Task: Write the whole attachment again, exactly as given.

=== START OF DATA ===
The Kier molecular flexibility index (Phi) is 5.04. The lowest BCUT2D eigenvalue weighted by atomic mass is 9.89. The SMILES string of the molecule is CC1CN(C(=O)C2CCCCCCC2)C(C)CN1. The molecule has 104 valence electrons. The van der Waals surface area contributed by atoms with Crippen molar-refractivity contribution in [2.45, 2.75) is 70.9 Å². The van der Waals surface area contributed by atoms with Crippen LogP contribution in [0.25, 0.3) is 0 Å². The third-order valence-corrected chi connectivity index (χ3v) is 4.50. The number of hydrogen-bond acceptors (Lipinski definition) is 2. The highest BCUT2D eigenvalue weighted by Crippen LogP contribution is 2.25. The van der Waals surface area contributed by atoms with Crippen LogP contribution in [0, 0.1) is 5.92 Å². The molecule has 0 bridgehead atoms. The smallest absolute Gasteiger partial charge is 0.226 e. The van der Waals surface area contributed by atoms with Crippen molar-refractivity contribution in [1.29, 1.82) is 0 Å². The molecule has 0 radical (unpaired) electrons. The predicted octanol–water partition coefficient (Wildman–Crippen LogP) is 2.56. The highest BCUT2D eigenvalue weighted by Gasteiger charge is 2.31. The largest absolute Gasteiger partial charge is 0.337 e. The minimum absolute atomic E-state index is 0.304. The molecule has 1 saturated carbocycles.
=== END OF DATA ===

The Kier molecular flexibility index (Phi) is 5.04. The lowest BCUT2D eigenvalue weighted by atomic mass is 9.89. The SMILES string of the molecule is CC1CN(C(=O)C2CCCCCCC2)C(C)CN1. The molecule has 104 valence electrons. The van der Waals surface area contributed by atoms with Crippen molar-refractivity contribution in [2.45, 2.75) is 70.9 Å². The van der Waals surface area contributed by atoms with Crippen LogP contribution in [0.25, 0.3) is 0 Å². The third-order valence-corrected chi connectivity index (χ3v) is 4.50. The number of hydrogen-bond acceptors (Lipinski definition) is 2. The highest BCUT2D eigenvalue weighted by Crippen LogP contribution is 2.25. The van der Waals surface area contributed by atoms with Crippen LogP contribution in [0, 0.1) is 5.92 Å². The molecule has 0 bridgehead atoms. The smallest absolute Gasteiger partial charge is 0.226 e. The van der Waals surface area contributed by atoms with Crippen molar-refractivity contribution in [1.29, 1.82) is 0 Å². The molecule has 0 radical (unpaired) electrons. The predicted octanol–water partition coefficient (Wildman–Crippen LogP) is 2.56. The highest BCUT2D eigenvalue weighted by Gasteiger charge is 2.31. The largest absolute Gasteiger partial charge is 0.337 e. The minimum absolute atomic E-state index is 0.304. The molecule has 1 saturated carbocycles.